Next Salon Discussion

Developing a post-Brexit economic strategy - Tuesday 25 April, 6:45pm

Tuesday 2nd May: First Tuesday Current Affairs discussion

Discussing First topical issue (Simon Belt) and Second topical issue (Mark Iddon)

Theatre Reviews

Donate via PayPal

Donations to development costs of website very gratefully received

PDF Print E-mail
Manchester theatre reviews

Oliver! Photos by Alastair Muir

Oliver! Palace Theatre, Manchester

Book, music and lyrics by Lionel Bart: Freely adapted from Charles Dickens’ Oliver Twist

Reviewed by Helen Nugent February 2012


In a year when the world is awash with adaptations and celebrations of Charles Dickens’ work, a revival of Lionel Bart’s musical version of Oliver Twist could be considered Dickensian overkill. Does the public need another depiction of the great writer’s Victorian underworld during the 200th anniversary of his birth?

 

After seeing Cameron Mackintosh’s touring production of Bart’s masterpiece at the Palace Theatre in Manchester, the answer must be yes, yes and thrice yes. The combination of Mackintosh’s exquisitely presented show, Bart’s energetic score, Matthew Bourne’s rambunctious choreography and an ensemble performance of the finest quality served as a timely reminder that Oliver! deserves its place in the highest echelons of musical theatre.

 

From the moment the curtain rose to reveal the grey interior of a Midlands workhouse to the second it fell on the silhouette of Fagin trudging down the grimy streets of London, Oliver! sallied along at a suitably jaunty pace with the wind in its sails. If only all musicals were this perfect. Admittedly, Bart had some wonderful material to work with. The story is of an orphan boy taken in by a gang of colourful young vagabonds, led by a raggedy con merchant who teaches them they’ve “got to pick a pocket or two”. Throw in a villainous character by the name of Bill Sikes, a prostitute with a heart of gold and a long-lost family connection and you have all the ingredients for a rollicking good tale.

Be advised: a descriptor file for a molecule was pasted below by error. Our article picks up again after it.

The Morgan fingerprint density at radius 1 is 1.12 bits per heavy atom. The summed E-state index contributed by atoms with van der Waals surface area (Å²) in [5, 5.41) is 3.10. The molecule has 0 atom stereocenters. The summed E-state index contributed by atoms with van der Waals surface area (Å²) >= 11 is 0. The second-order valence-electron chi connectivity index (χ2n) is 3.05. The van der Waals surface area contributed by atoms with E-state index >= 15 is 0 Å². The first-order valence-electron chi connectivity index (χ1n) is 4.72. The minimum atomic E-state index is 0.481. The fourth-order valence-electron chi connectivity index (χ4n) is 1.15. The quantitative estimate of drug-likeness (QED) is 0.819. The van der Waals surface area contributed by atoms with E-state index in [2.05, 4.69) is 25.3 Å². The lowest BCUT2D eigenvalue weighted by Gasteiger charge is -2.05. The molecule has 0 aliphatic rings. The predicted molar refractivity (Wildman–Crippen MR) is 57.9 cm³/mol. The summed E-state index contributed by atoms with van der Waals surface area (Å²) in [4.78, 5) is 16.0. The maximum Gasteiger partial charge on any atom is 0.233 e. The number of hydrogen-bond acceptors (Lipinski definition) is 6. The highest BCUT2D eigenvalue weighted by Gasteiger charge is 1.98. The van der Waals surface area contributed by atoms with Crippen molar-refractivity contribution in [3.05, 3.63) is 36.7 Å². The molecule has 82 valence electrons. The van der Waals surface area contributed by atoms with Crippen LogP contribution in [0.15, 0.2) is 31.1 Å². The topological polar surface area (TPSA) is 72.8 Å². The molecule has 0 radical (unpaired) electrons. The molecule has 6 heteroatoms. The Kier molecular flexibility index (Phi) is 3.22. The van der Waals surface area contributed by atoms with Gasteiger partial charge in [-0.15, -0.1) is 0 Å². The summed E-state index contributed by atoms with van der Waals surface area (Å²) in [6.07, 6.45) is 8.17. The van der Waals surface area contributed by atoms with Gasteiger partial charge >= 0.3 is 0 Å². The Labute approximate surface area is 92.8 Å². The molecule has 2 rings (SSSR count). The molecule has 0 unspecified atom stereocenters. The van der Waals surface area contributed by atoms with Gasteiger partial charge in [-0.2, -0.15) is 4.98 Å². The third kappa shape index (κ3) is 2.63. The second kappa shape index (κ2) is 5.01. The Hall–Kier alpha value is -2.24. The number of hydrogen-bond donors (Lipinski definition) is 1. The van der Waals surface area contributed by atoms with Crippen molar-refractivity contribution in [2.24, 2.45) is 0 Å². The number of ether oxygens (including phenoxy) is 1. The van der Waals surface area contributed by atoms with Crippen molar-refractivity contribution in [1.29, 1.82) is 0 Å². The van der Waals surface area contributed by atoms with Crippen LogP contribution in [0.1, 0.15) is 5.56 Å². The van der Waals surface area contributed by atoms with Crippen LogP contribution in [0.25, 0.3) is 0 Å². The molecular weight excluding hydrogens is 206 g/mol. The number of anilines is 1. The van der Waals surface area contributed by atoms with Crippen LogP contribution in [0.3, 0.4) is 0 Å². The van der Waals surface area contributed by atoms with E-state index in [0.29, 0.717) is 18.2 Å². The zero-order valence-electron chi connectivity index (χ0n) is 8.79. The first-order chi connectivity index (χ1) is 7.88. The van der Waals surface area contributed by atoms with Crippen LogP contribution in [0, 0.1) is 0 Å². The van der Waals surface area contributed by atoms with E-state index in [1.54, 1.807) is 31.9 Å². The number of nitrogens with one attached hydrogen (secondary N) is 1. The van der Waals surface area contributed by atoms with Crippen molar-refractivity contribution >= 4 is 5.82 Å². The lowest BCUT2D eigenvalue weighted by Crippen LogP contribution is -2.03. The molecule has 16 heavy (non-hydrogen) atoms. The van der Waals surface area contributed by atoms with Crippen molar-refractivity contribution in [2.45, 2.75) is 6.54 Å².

Neil Morrisey as FaginThankfully the cast were up to the job. Neil Morrissey provided the small screen glamour in his role of Fagin, drawn by Bart (in contrast to Dickens’ rather darker portrayal) as a miserly old man who nonetheless inspires affection from his coterie of young thieves and audience members alike. Morrissey’s television career was alluded to with references to ‘Bob the Builder’, and doubtless some of the females in the auditorium harboured a soft spot for him in spite of the balding pate and scruffy beard.

 

The roles of Oliver and the Artful Dodger were winningly played by Harry Polden and Max Greisbach as were the parts of the undertakers, Mr and Mrs Sowerberry. Just as the diabolical Thenardiers in Les Miserables are difficult to dislike, so CJ Johnson and David Langham proved that a blistering performance can inspire a large round of applause.

 

Iain Fletcher did the job as the despicable Bill Sikes but, for this critic at least, any actor in that role will inevitably come second to Oliver Reed who produced a never-bettered performance as the violent thug in Carol Reed’s Oscar-laden 1968 film.

 

Samantha Barks as NancyWhile Morrissey et al delighted the sell-out crowd at the Palace Theatre, Samantha Barks as Nancy was, without a shadow of a doubt, the stand-out artist of the night. From her joyful and vivacious turn as the lead voice in ‘Oom-Pah-Pah’ to her harrowing delivery of ‘As Long As He Needs Me’, the actress who was a runner-up in on the BBC talent show ‘I’d Do Anything’ in 2008 was, to put it bluntly, bluddy brilliant. No wonder that earlier this week Mackintosh interrupted her curtain call to announce she is to play Eponine in the film adaptation of Les Miserables.

 

But the actors aren’t the only stars of Oliver! The quality of the sets and the lighting put other touring productions to shame. Indeed, the backdrops for St Paul’s Cathedral and Mr Brownlow’s exclusive Bloomsbury address exhaled a rare kind of decorative purity that is seldom seen on stage. Possibly this contributed to the musical’s overall lightness of touch – the film is much more sinister and, let’s face it, there is a brutal murder near the end in all versions – but somehow that didn’t seem to matter.

 

Oliver! is touring throughout 2012, although it may now lose its star Nancy. Nevertheless, you should do anything to see it. Oliver! is at the Palace Theatre, Manchester until March 10th 2012.

 

Presented by Cameron Mackintosh, Southbrook Group and Stage Entertainment UK.

 


The staff at the Palace declare they 'would do anything' to promote Oliver!


 

 
Join the Salon Email List
Youtube Video of discussion on Energy
RSS Feed for discussions
Manchester Salon Facebook Group
Manchester Salon Facebook Page
Manchester Salon on Twitter